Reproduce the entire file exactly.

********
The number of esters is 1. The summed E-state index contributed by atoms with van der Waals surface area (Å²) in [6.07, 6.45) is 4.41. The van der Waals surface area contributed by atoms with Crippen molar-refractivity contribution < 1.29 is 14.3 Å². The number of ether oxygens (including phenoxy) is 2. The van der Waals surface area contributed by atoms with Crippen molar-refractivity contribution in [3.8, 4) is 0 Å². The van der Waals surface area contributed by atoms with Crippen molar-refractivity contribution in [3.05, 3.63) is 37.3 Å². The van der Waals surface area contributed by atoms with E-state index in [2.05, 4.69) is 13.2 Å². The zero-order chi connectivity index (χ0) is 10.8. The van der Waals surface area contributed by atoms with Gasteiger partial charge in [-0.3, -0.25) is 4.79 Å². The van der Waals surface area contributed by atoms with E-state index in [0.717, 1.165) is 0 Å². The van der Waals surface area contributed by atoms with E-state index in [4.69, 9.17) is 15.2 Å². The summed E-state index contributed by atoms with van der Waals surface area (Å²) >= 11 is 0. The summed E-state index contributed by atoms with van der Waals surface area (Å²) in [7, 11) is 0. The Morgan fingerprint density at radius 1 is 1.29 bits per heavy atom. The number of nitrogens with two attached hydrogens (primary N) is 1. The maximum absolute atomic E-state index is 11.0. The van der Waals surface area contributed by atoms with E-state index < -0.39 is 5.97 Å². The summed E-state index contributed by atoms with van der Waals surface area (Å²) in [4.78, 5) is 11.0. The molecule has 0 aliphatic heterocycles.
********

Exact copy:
The number of esters is 1. The summed E-state index contributed by atoms with van der Waals surface area (Å²) in [6.07, 6.45) is 4.41. The van der Waals surface area contributed by atoms with Crippen molar-refractivity contribution < 1.29 is 14.3 Å². The number of ether oxygens (including phenoxy) is 2. The van der Waals surface area contributed by atoms with Crippen molar-refractivity contribution in [3.8, 4) is 0 Å². The van der Waals surface area contributed by atoms with Crippen molar-refractivity contribution in [3.05, 3.63) is 37.3 Å². The van der Waals surface area contributed by atoms with E-state index in [2.05, 4.69) is 13.2 Å². The zero-order chi connectivity index (χ0) is 10.8. The van der Waals surface area contributed by atoms with Gasteiger partial charge in [-0.3, -0.25) is 4.79 Å². The van der Waals surface area contributed by atoms with E-state index in [0.717, 1.165) is 0 Å². The van der Waals surface area contributed by atoms with E-state index in [4.69, 9.17) is 15.2 Å². The summed E-state index contributed by atoms with van der Waals surface area (Å²) >= 11 is 0. The summed E-state index contributed by atoms with van der Waals surface area (Å²) in [7, 11) is 0. The Morgan fingerprint density at radius 1 is 1.29 bits per heavy atom. The number of nitrogens with two attached hydrogens (primary N) is 1. The maximum absolute atomic E-state index is 11.0. The van der Waals surface area contributed by atoms with E-state index < -0.39 is 5.97 Å². The summed E-state index contributed by atoms with van der Waals surface area (Å²) in [4.78, 5) is 11.0. The molecule has 0 aliphatic heterocycles.